Dunkelziffer is extremely low on murders, almost all are found out about, I think.

Do you prefer the green or the blue uniform? i think the blue one looks far better and modern but i have heard that not everyone likes it.

Blue all the way!

How pimped are police cars?

They are not and they suck. I would much rather have US police cars. They are actually custom built to suit police needs and they drive friggin Dodge Chargers for gods sake!

rand0mguy14 karma

Whats the fastest u ever seen someone go on the autobahn? Also are you allowed to race on it?

krautcop13 karma

I've gone 260 km/h myself, I've seen people go over 300 km/h. No, you obviously aren't.

rawrr694 karma

Thanks for doing the AMA! Cross-post a link to r/germany, r/frankfurt!

This is kind of distorted for various reasons that I am not going to get into now, but it is a still a very high crime city (not compared to major cities in the US tho, I guess).

  • I felt like it is a very safe town, so I am not sure what this "high rate" is in numbers and what the offenses are... where is Frankfurt actually dangerous and what might happen in those areas? I think those statistics are "skewed" by e.g. pickpockets on the airport, right? Frankfurt feels more like a village grown out of proportion a little than a huge financial capital, somehow, and the numbers support that.

  • OK, tell me everything you know about the Bahnhofsviertel and how it works, the different "layers" of society/subcultures there! How does the prostitution there work in terms of business, who owns those huge places and who runs them? I was surprised at how "professional" and detached it all seemed to be... I didn't feel unsafe there, actually. If they want customer, they have to provide security, I guess, right? And it cannot be a coincident all those places are within short walking distance from the banking district.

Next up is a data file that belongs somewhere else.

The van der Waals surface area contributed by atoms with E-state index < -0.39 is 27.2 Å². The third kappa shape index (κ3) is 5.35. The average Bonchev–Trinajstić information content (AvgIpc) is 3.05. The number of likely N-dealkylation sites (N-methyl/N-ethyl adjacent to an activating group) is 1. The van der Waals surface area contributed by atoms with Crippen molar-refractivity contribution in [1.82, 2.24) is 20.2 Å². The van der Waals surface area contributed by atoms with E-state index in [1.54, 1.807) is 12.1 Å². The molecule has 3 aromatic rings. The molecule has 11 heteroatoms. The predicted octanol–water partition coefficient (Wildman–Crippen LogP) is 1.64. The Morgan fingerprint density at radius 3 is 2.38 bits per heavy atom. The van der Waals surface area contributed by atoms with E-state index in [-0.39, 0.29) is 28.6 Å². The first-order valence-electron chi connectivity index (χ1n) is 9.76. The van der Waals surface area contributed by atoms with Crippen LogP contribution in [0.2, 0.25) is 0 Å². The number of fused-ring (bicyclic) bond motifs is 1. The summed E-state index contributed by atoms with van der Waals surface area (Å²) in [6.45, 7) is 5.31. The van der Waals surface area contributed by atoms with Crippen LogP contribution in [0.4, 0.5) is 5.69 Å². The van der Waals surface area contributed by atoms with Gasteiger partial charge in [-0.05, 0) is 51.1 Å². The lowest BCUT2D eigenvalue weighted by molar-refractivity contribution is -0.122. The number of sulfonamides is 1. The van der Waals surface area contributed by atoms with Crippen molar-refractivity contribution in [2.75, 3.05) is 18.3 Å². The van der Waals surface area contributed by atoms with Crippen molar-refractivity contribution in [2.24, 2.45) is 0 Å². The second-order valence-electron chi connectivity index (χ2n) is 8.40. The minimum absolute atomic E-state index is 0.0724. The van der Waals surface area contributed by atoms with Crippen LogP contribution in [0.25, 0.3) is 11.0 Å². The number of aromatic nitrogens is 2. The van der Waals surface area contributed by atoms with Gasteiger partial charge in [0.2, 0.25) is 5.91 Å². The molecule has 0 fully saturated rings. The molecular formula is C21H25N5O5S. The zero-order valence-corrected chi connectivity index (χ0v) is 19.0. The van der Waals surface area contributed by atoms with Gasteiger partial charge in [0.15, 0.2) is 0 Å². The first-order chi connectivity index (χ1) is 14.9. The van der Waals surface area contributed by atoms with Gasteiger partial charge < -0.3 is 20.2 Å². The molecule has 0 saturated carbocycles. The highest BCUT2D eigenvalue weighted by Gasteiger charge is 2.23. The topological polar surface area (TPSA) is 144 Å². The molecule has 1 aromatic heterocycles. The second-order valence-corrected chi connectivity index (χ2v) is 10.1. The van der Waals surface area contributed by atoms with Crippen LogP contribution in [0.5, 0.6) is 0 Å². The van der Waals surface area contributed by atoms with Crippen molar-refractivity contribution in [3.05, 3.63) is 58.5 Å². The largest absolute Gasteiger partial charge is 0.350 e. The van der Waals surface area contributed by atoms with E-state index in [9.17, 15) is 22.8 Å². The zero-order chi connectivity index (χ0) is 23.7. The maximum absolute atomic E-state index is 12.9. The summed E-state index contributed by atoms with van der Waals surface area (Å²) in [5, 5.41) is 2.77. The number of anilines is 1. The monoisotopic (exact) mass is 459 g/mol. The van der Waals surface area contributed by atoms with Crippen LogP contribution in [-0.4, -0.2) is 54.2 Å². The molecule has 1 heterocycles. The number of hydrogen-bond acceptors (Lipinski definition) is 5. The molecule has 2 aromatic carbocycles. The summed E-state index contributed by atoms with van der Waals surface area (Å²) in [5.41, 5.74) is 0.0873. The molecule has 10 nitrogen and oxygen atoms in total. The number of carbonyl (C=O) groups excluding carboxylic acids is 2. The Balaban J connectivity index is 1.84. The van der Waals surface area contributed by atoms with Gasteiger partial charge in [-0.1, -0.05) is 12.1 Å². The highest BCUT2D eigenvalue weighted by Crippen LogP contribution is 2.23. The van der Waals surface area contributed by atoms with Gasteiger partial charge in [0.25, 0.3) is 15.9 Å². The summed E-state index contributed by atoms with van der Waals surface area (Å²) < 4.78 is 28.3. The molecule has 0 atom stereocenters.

• Regarding possession of MJ for personal use, is it really THAT lax?? Even for non-German EU citizens or foreigners?

  • Where do you recon do most drugs in Frankfurt come from, what are the biggest channels and parties involved?

  • One last thing: is it really part of your training to look at driver's pupils when stopping them as an indication for possible intoxication and then pointing a frakking maglite in their face to test pupil-reaction times to make sure???

krautcop11 karma

I wouldn't exactly call Frankfurt a town. :D

There are a few dangerous areas, Sossenheim, Höchst, Bahnhofsgebiet, Allerheiligen, etc. You could get beaten up, robbed (very common). The other day, a guy got stabbed in broad daylight on a busy pedestrian area right next to a police station.

Yes, the airport is responsible for a big part of the statistics.

Bahnhofsviertel: Check my answer here: http://www.reddit.com/r/IAmA/comments/vdpt8/i_ama_cop_working_in_germanys_capital_of_crime_i/c53ldvh